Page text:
- Elon Musk's Boring Company has proposed a 3.6-mile hyperloop connecting downtown Los Angeles to Dodger Stadium through an underground tunnel. The company estimates the “Dugout Loop” could move 1,400 people to a game or event at the stadium, with a total capacity of 250,000 people a year.
- Musk promises the all-electric, high-speed system can be built entirely on private property and would require "zero taxpayer dollars." The city entrance would be built near one of three stops on the the L.A. Metro's Red Line, and Boring will get Metro's approval before construction.
- Trips would take less than four minutes and would cost about a dollar.
Pending approval from the city, the "Dugout Loop" would supplant a 2.7-mile test tunnel under Sepulveda Boulevard as the Boring Company's first Los Angeles tunnel. The company has also promised a loop taking passengers from downtown to Los Angeles International Airport (LAX) in just eight minutes, and has gotten preliminary approval from Chicago for a line between downtown and O’Hare International Airport. Still, the company has not broken ground on any of the projects and the LA test has been challenged by residents upset that it has skirted some environmental reviews.
Los Angeles Mayor Eric Garcetti said on Twitter it is "always exciting to see innovative ideas like the proposed Dugout Loop to Dodgers Stadium that could help ease congestion on our roads and make our most iconic destinations more accessible to everyone." The project could be a boon to the traffic-choked city, especially with limited non-driving options to get to Dodger Stadium. The all-electric hyperloop also promises to help with the city's notorious air quality problems, and is not the first suggestion after a gondola was proposed earlier this year.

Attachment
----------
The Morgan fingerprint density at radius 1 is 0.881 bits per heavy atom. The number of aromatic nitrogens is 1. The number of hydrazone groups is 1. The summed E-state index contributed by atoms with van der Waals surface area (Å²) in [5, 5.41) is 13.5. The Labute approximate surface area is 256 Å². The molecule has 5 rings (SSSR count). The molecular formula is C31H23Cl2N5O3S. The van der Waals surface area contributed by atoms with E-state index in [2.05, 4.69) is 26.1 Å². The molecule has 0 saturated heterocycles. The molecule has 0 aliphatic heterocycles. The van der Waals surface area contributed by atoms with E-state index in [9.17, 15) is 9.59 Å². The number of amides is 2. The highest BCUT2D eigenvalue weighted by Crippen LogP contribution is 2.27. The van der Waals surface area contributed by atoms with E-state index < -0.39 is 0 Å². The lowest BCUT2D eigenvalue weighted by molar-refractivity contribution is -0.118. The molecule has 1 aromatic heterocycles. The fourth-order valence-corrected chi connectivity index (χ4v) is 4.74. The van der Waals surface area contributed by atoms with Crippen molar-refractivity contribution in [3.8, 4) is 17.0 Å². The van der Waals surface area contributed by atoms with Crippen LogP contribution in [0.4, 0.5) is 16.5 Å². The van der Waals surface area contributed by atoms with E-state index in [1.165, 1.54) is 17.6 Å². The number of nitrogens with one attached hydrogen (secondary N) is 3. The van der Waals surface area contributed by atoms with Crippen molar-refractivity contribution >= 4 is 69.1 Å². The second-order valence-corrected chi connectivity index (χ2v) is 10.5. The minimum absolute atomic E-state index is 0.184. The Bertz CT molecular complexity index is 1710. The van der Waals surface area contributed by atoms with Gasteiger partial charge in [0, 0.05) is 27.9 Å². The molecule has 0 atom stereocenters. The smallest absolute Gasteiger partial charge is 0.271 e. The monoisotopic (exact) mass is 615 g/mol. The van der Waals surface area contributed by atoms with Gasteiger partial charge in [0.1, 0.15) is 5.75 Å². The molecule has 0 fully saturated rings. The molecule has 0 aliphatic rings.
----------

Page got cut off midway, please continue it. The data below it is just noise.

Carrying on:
Still, as Curbed LA points out, the passenger numbers are relatively tiny — just 2% of the stadium capacity — and far smaller than what a dedicated bus lane could move in one day. There has been talk of an aerial tram that would also shuttle passengers to and from the stadium, although with less transit connectivity; clearly multiple options are necessary to reduce congestion and ease travel to the stadium. The city's long-range transportation plan that would boost transit is a start; smart involvement from private companies can help supplement travel options.